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PeptideMine - A webserver for the design of peptides for protein-peptide binding studies derived from protein-protein interactomes

Khader Shameer1, Lalima L Madan2, Shivamurthy Veeranna2, Balasubramanian Gopal2* and Ramanathan Sowdhamini1*

Author Affiliations

1 National Centre for Biological Sciences (TIFR), GKVK Campus, Bellary Road, Bangalore, 560065, India

2 Molecular Biophysics Unit, Indian Institute of Science, Bangalore 560 012, India

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BMC Bioinformatics 2010, 11:473  doi:10.1186/1471-2105-11-473

Published: 22 September 2010

Abstract

Background

Signal transduction events often involve transient, yet specific, interactions between structurally conserved protein domains and polypeptide sequences in target proteins. The identification and validation of these associating domains is crucial to understand signal transduction pathways that modulate different cellular or developmental processes. Bioinformatics strategies to extract and integrate information from diverse sources have been shown to facilitate the experimental design to understand complex biological events. These methods, primarily based on information from high-throughput experiments, have also led to the identification of new connections thus providing hypothetical models for cellular events. Such models, in turn, provide a framework for directing experimental efforts for validating the predicted molecular rationale for complex cellular processes. In this context, it is envisaged that the rational design of peptides for protein-peptide binding studies could substantially facilitate the experimental strategies to evaluate a predicted interaction. This rational design procedure involves the integration of protein-protein interaction data, gene ontology, physico-chemical calculations, domain-domain interaction data and information on functional sites or critical residues.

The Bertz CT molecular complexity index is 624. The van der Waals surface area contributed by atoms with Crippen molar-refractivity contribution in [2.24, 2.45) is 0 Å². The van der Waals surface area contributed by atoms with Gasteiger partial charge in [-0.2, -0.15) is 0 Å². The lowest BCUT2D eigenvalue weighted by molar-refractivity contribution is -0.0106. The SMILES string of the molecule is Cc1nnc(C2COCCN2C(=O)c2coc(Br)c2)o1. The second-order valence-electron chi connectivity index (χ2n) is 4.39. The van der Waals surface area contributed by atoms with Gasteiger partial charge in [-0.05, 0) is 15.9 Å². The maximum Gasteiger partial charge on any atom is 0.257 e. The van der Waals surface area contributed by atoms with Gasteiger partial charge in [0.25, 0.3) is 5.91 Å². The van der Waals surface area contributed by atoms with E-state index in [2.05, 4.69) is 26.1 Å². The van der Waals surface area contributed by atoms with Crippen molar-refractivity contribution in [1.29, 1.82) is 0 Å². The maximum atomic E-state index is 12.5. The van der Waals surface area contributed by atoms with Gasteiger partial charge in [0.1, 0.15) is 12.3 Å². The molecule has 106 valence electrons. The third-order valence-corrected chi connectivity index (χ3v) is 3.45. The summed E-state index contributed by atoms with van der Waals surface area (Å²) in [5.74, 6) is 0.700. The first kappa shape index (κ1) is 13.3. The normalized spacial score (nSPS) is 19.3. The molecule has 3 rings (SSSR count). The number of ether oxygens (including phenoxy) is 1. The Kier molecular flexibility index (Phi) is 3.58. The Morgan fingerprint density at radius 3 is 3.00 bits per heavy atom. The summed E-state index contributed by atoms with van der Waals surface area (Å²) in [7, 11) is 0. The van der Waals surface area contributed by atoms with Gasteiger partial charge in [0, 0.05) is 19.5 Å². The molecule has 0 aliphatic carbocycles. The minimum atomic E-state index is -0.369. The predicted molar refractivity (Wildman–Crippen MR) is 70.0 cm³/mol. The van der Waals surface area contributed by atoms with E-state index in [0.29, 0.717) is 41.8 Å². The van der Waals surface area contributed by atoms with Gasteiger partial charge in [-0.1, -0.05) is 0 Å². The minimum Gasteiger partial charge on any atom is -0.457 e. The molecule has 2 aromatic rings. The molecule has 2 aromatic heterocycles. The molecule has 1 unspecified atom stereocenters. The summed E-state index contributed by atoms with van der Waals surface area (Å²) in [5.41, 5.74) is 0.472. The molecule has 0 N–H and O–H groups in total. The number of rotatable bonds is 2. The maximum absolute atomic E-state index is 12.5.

Results

Here we describe an integrated approach called "PeptideMine" for the identification of peptides based on specific functional patterns present in the sequence of an interacting protein. This approach based on sequence searches in the interacting sequence space has been developed into a webserver, which can be used for the identification and analysis of peptides, peptide homologues or functional patterns from the interacting sequence space of a protein. To further facilitate experimental validation, the PeptideMine webserver also provides a list of physico-chemical parameters corresponding to the peptide to determine the feasibility of using the peptide for in vitro biochemical or biophysical studies.

Conclusions

The strategy described here involves the integration of data and tools to identify potential interacting partners for a protein and design criteria for peptides based on desired biochemical properties. Alongside the search for interacting protein sequences using three different search programs, the server also provides the biochemical characteristics of candidate peptides to prune peptide sequences based on features that are most suited for a given experiment. The PeptideMine server is available at the URL: http://caps.ncbs.res.in/peptidemine webcite